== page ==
Digital technologies are an integral facet of human existence, changing how we find information, the way we communicate and even our behavior. This transition applies to education as well, with the continued growth of artificial intelligence (AI) reshaping the higher education landscape at two- and four-year institutions alike.
AI is paving the way for a more sophisticated and future-proof workforce, a reality gradually being embraced by community college administrators. The ongoing pandemic has illustrated the benefits of AI, forcing educators to rely on technology for virtual learning.
This article is an excerpt from the new issue of the Community College Journal, published by the American Association of Community Colleges.
Two-year colleges are addressing the AI skills gap with new workforce programming, casting ahead to a future where the technology is even more ingrained into daily life. In August, chip manufacturer Intel expanded its AI for Workforce Program at 18 community colleges across 11 states, offering completers a certificate or associate degree for jobs ranging from nursing to business.
“AI is one of the superpowers fueling innovation, economic growth, job creation and advancements across every aspect of society,” Intel CEO Pat Gelsinger said in a press release. “The next-generation workforce will need skills and training in AI to develop solutions to the world’s greatest challenges, and community colleges play a huge role in unleashing innovative thinking.”
Individual colleges are helping educate the next group of technologists, engineers and inventors as well. Miami Dade College (MDC) received a $1 million National Science Foundation grant in August to fund development of interdisciplinary AI courses leading to a college credit certificate.
The college is providing industry-based faculty training to support and pilot AI courses, with integration of AI into existing curriculum a longer-term goal, says Antonio Delgado, vice president of innovation and technology partnerships at MDC.
“We’re looking at artificial intelligence from an applied perspective to meet workforce needs both today and down the line,” says Delgado. “You can go back 25 years when everyone needed to learn about computers. Now we’re looking into the next generation of digital skills.”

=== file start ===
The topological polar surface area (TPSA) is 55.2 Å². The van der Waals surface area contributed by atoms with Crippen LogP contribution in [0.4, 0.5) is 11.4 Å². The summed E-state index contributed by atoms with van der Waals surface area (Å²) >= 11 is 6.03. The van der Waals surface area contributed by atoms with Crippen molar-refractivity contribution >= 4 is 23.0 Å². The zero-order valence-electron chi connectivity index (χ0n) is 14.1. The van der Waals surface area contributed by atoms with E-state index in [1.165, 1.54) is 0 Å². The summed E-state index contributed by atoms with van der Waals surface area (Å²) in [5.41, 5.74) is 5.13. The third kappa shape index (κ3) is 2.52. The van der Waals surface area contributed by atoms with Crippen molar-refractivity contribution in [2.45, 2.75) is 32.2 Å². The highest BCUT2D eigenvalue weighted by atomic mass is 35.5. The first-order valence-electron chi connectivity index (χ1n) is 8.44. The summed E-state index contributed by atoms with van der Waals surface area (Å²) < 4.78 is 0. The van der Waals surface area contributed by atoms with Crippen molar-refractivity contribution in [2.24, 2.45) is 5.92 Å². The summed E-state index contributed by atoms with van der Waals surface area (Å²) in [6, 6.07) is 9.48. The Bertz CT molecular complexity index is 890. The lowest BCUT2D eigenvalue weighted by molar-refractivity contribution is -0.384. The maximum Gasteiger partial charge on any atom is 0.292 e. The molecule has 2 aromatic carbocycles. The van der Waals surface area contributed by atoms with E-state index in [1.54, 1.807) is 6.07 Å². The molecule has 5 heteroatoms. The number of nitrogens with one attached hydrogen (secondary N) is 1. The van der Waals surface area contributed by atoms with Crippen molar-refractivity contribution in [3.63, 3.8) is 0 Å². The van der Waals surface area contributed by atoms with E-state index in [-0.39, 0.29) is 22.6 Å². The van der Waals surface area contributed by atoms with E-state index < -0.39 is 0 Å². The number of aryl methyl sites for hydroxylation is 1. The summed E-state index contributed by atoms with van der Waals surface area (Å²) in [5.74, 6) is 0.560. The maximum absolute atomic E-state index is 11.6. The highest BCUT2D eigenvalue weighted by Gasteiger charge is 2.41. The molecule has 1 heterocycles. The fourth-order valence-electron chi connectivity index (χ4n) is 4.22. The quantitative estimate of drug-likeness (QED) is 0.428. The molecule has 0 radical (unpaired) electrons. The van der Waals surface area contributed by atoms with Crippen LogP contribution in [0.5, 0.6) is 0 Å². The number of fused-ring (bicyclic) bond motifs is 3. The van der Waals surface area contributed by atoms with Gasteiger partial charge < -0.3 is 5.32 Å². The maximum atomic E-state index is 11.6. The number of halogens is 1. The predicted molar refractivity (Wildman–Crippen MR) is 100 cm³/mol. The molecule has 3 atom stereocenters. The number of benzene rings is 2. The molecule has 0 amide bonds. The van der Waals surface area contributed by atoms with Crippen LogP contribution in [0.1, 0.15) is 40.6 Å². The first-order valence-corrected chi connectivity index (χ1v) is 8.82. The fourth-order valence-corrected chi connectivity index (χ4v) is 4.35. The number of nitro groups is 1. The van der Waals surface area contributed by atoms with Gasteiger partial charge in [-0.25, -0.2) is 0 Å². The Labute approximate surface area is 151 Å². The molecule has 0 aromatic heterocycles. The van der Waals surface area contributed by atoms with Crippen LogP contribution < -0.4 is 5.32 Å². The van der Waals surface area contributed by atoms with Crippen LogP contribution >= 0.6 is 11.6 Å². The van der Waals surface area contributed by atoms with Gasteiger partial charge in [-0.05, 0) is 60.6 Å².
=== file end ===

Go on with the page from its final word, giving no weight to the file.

MDC’s four-year grant will be implemented in collaboration with the University of Florida, Texas A&M University-Commerce and nonprofit organization AI4ALL. On the industry side, the college is receiving backing from companies including IBM, AWS and Microsoft.
Miami is home to a burgeoning population of investors and successful tech founders, buoyed by a local government eager to make the city a major startup hub. These new companies will need a trained workforce, even if they can’t immediately afford PhDs deriving from top science schools.
“It’s about those applied roles in AI — we need companies to be flexible on the AI adoption,” Delgado says. “From business managers who understand how to create and manage AI technician positions to HR personnel who will use the technology to be more effective in their jobs.”
Keeping a competitive edge
AI is an area of computer science covering development of software applications that simulate thinking, discover meaning, and make decisions through complex and dynamic data. Supporters point to an endless suite of innovations made possible by AI: self-driving cars, robots, facial recognition technologies, big-data analysis and more. Advanced AI systems also compose text, audio and images to such a high standard that observers have difficulty determining the difference between human and computer-generated output.
As the technology advances, the higher education realm is taking notice. According to the Computing Research Association, about 65% of graduating North American doctorate degree-holders in AI went into industry, up from 44.4% in 2010. Meanwhile, an AI Index survey conducted in 2020 reported a 41.7% uptick in undergraduate-level AI courses as compared to the four previous academic years.